The limits of adaptation

The release of carbon dioxide to the atmosphere by the burning of fossil fuels is, conceiveably, the most important environmental issue in the world today.

“Costs and benefits of carbon dioxide,” Nature, May 3, 1979

Actually, the scientific understanding of the dangers posed by rising CO2 levels date back much further — at least 100 years — but 1979 was a watershed year, with all sort of reports and high-level meetings organized in response to the growing recognition that we had a serious problem on our hands. Since then, no major corporation, government or organization can justify being taken by surprise by what’s happening in Houston this week. Eric Holthaus puts it bluntly in Politico Magazine:

We knew this would happen, decades ago. We knew this would happen, and we didn’t care. Now is the time to say it as loudly as possible: Harvey is what climate change looks like. More specifically, Harvey is what climate change looks like in a world that has decided, over and over, that it doesn’t want to take climate change seriously.

Wagging an “I told you so” finger isn’t very helpful, though, and it’s not Holthaus’s main point. That would be pouring cold water on the idea that adaptation is a viable response to the mess we’re in. “Incremental” tweaks to the prevailing model for civilization aren’t going to cut it. He’s talking about the model in which large numbers of humans pave over large portions of the Earth with impermeable surfaces, not to mention doing exactly that in service of vast, sprawling industrial operations dedicated to the conversion of fossil carbon chains into liquid fuels.

Adapting to a future in which a millennium-scale flood can wipe out a major city is much harder than preventing that flood in the first place. By and large, the built world we have right now wasn’t constructed with climate change in mind. By continuing to pretend that we can engineer our way out of the worsening flooding problem with bigger dams, more levees and higher-powered pumping equipment, we’re fooling ourselves into a more dangerous future.

We will have to adapt, of course. More and more scientists have already turned their attention from the study of climate change to the provision of “climate services.” This embryonic sector is less interested in mitigating global warming, a certain degree of which is now baked into our ecosystem over the next few decades regardless of what we do about our carbon emissions, than in helping communities and corporations anticipate the effects of that warming and minimize the consequences. To be fair, most of these scientists-turned-consultants are also genuinely worried about the consequences and very much support aggressive mitigation efforts; it’s just that they know we are way past the point of no return on threats like sea-level rise, desertification, and catastrophic flooding.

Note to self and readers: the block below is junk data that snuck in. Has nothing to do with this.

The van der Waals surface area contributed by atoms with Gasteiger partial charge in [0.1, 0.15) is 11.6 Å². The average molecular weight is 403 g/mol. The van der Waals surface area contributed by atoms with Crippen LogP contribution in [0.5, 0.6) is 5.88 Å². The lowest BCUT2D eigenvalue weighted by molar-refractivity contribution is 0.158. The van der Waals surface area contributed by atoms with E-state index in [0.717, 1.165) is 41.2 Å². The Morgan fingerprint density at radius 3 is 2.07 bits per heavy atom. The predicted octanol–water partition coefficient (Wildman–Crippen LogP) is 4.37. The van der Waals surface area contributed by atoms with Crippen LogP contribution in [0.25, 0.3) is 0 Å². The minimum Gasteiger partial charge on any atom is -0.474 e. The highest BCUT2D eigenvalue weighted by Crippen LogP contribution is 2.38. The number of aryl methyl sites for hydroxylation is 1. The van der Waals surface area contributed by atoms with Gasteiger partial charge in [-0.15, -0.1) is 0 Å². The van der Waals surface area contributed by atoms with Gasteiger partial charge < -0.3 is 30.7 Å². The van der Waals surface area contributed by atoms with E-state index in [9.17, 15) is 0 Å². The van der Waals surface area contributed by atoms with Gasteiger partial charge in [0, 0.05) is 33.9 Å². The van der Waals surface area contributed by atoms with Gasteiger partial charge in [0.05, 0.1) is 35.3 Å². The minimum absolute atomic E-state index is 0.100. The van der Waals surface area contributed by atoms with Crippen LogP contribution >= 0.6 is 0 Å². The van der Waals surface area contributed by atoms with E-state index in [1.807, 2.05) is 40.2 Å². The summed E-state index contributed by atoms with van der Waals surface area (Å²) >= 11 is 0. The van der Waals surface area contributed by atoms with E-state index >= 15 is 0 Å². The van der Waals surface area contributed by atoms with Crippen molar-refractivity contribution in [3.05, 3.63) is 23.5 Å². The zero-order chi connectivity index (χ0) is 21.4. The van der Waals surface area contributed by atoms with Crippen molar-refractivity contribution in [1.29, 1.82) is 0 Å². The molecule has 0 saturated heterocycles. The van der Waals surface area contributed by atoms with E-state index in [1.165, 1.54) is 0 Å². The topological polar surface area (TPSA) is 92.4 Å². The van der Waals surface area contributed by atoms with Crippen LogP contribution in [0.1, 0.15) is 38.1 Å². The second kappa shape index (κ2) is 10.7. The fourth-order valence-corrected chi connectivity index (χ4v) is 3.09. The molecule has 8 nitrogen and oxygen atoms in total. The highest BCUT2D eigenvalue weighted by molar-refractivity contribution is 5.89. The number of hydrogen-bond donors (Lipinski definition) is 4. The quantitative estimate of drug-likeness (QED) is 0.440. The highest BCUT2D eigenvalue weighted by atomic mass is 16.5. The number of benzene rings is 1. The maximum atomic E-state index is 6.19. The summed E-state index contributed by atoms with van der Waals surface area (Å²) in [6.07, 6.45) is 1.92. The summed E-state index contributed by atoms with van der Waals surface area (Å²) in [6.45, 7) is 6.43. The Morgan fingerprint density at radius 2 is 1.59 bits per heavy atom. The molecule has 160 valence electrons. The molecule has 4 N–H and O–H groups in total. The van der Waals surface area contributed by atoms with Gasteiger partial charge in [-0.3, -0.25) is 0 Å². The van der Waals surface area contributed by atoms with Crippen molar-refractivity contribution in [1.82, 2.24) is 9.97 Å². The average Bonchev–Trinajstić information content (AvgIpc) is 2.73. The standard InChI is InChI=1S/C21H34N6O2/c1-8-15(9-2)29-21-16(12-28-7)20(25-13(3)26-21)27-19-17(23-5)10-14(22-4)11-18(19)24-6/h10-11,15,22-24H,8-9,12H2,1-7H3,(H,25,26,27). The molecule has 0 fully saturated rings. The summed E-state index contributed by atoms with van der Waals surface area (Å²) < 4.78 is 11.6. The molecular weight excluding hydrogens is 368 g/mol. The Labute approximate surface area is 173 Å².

But Holthaus and many other professional observers are calling for much more dramatic changes to our standard operating procedures than just making sure new developments aren’t built in floodplains. They’re talking about abandoning not just poorly-cited buildings, but entire communities. It is really hard to deny, if you want to be honest, that there are portions of New Orleans that simply shouldn’t be rebuilt, but left instead to the mercies of the ever-wandering Mississippi, land subsidence and the rising waters of the Delta. Likewise, the summer homes of the Outer Banks of North Carolina are probably not worth saving. Do desert cities like Phoenix and Scottsdale, Ariz., or Las Vegas, Nev., really make sense in the long term, what with the cost of importing water?

Pretty soon, for some communities, the only responsible answer to the question of “What do we do to combat the looming effects of climate change?” will be “Leave.” No one is keen on going there first, but it is inevitable. Most of us won’t turn into climate refugees, of course. But there will be sacrifice enough to go around, especially if you’re particularly enamored of private automobiles, golf, or beach houses. (Unless, that is, you’re a member of the upper 0.1%, who will be able to hold onto those kind of affectations regardless of what we do to the atmosphere.)

The alternative is to continue to pay the 11- or 12-figure price tags of Houston-scale floods and similar not-entirely natural disasters. And along with the economic costs will come social and political side effects. If you think the country is polarized now, just wait a few years. Indeed, why not wait a little more? We’ve been putting off making the hard decisions for almost 40 years now.

Image: Houston from Landsat